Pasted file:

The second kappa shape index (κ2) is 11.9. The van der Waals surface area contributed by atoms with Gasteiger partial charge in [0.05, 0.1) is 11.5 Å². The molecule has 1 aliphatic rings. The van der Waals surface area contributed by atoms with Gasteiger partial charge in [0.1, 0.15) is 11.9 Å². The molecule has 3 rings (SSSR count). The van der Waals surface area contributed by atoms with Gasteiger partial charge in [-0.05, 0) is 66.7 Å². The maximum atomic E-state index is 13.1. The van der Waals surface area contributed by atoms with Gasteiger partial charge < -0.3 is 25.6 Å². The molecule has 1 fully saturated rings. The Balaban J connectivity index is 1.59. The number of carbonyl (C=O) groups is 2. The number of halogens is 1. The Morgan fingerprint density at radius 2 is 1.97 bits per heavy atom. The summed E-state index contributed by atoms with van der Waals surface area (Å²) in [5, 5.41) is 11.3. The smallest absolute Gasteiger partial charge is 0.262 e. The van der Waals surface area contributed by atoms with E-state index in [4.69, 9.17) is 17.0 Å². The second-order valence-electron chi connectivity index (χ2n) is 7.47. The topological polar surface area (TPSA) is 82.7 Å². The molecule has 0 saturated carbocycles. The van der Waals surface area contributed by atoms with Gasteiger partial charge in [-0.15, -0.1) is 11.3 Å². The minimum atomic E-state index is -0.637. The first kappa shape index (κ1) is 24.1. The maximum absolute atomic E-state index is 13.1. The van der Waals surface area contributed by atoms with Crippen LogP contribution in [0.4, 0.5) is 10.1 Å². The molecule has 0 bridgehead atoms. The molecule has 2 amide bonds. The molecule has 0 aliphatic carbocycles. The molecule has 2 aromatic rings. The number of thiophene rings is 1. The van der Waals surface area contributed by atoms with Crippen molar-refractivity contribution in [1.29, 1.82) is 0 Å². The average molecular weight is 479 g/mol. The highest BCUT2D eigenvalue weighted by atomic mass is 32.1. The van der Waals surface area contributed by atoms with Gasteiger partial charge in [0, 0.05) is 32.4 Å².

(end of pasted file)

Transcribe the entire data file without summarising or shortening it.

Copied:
The second kappa shape index (κ2) is 11.9. The van der Waals surface area contributed by atoms with Gasteiger partial charge in [0.05, 0.1) is 11.5 Å². The molecule has 1 aliphatic rings. The van der Waals surface area contributed by atoms with Gasteiger partial charge in [0.1, 0.15) is 11.9 Å². The molecule has 3 rings (SSSR count). The van der Waals surface area contributed by atoms with Gasteiger partial charge in [-0.05, 0) is 66.7 Å². The maximum atomic E-state index is 13.1. The van der Waals surface area contributed by atoms with Gasteiger partial charge < -0.3 is 25.6 Å². The molecule has 1 fully saturated rings. The Balaban J connectivity index is 1.59. The number of carbonyl (C=O) groups is 2. The number of halogens is 1. The Morgan fingerprint density at radius 2 is 1.97 bits per heavy atom. The summed E-state index contributed by atoms with van der Waals surface area (Å²) in [5, 5.41) is 11.3. The smallest absolute Gasteiger partial charge is 0.262 e. The van der Waals surface area contributed by atoms with E-state index in [4.69, 9.17) is 17.0 Å². The second-order valence-electron chi connectivity index (χ2n) is 7.47. The topological polar surface area (TPSA) is 82.7 Å². The molecule has 0 saturated carbocycles. The van der Waals surface area contributed by atoms with Gasteiger partial charge in [-0.15, -0.1) is 11.3 Å². The minimum atomic E-state index is -0.637. The first kappa shape index (κ1) is 24.1. The maximum absolute atomic E-state index is 13.1. The van der Waals surface area contributed by atoms with Crippen LogP contribution in [0.4, 0.5) is 10.1 Å². The molecule has 0 bridgehead atoms. The molecule has 2 amide bonds. The molecule has 0 aliphatic carbocycles. The molecule has 2 aromatic rings. The number of thiophene rings is 1. The van der Waals surface area contributed by atoms with Crippen molar-refractivity contribution in [1.29, 1.82) is 0 Å². The average molecular weight is 479 g/mol. The highest BCUT2D eigenvalue weighted by atomic mass is 32.1. The van der Waals surface area contributed by atoms with Gasteiger partial charge in [0, 0.05) is 32.4 Å².